Adipotide Peptide (Prohibitin Targeting Peptide 1): An Overview of Animal Studies and Potential Therapeutic Benefits
Adipotide peptide is a novel experimental drug that has been shown to have significant potential for the treatment of obesity and related metabolic disorders. This peptide has been developed to specifically target and destroy adipose tissue, the main site of fat storage in the body. By reducing the amount of fat in the body, Adipotide has the potential to improve insulin sensitivity, lower blood glucose levels, and reduce the risk of developing diabetes and other related diseases. In this article, we will explore the current state of knowledge on Adipotide peptide, including its mechanism of action, preclinical and clinical studies, and potential therapeutic applications.
What is Adipotide?
Adipotide is a synthetic peptide that was developed by researchers (Oncologist, Dr. Wadih Arap, and his wife, Renata Pasqualini, who was also a cancer researcher at the same cancer center.) at the University of Texas MD Anderson Cancer Center. What was initially implied to be an anti-cancer drug, Adipotide showed promising results in obesity, leaving the research pioneers “at a loss of words”.
It is a small molecule consisting of 31 amino acids and has a molecular weight of 2.4 kDa. Adipotide works by binding to the receptors on the surface of adipose tissue cells and inducing apoptosis, a process of programmed cell death. This leads to the breakdown of fat cells and subsequent weight loss.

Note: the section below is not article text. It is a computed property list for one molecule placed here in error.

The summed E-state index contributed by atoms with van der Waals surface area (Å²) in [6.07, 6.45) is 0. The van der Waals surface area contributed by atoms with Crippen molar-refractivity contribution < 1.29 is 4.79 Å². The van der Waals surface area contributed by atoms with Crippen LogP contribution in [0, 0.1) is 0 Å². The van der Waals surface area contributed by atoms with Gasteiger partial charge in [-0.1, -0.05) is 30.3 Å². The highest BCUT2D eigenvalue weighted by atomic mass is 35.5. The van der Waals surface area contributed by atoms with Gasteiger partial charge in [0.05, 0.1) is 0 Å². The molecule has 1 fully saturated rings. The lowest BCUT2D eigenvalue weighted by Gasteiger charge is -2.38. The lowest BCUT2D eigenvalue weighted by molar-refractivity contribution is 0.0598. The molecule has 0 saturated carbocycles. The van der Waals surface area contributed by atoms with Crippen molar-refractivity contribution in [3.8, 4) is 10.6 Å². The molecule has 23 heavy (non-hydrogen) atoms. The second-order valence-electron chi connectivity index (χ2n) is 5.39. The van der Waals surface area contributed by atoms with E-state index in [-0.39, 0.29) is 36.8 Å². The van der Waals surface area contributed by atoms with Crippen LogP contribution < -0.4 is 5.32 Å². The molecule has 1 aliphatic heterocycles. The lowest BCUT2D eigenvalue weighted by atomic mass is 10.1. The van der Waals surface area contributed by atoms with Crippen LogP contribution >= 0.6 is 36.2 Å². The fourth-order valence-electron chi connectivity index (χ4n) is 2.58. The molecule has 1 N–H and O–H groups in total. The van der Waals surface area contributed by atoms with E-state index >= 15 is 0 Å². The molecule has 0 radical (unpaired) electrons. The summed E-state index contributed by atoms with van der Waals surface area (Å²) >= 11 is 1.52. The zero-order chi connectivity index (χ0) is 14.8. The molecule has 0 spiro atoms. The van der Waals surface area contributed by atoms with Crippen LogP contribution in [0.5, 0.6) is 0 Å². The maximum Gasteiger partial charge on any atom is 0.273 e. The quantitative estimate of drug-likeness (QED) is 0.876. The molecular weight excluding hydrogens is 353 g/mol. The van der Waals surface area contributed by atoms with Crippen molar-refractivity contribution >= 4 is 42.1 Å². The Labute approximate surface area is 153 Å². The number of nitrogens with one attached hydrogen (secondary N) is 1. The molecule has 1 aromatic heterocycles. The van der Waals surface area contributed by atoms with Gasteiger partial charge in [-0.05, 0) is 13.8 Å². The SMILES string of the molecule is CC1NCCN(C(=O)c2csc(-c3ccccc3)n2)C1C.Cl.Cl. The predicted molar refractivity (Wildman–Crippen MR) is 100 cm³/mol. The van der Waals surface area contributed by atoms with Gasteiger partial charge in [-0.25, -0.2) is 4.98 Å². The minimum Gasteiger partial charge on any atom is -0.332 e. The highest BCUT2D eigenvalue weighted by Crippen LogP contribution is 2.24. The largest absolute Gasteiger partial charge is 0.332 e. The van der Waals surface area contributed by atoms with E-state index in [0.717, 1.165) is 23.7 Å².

Adipotide, or fat targeted proapoptotic peptide (a.k.a. FTPP), is a proapoptotic peptide that kills fat cells by mode of apoptosis. Adipotide is a highly selective fat burning peptide that has proven to show its anti-obesity effects in multiple preclinical studies.
Adipotide is one such prohibitin targeting peptide that has been a part of several research studies. Prohibitins are natural proteins found in the body which regulate bodily functions such as cell formation, metabolism, and inflammation.
Adipotide Animal Studies
Most of the current research on Adipotide has been conducted on animal models. In a study conducted on obese rhesus monkeys, Adipotide treatment resulted in an average weight loss of 11% and a reduction in body fat by 27%. Similarly, in a study on obese mice, Adipotide treatment led to a 38% reduction in body fat. In a study conducted on mice with human breast cancer, Adipotide was found to significantly reduce tumor volume and metastasis. In a study on mice with prostate cancer, Adipotide treatment resulted in a 91% reduction in tumor volume.
Adipotide Targeting White Fat Causes Weight Loss and Improved Insulin Resistance in Obese Monkeys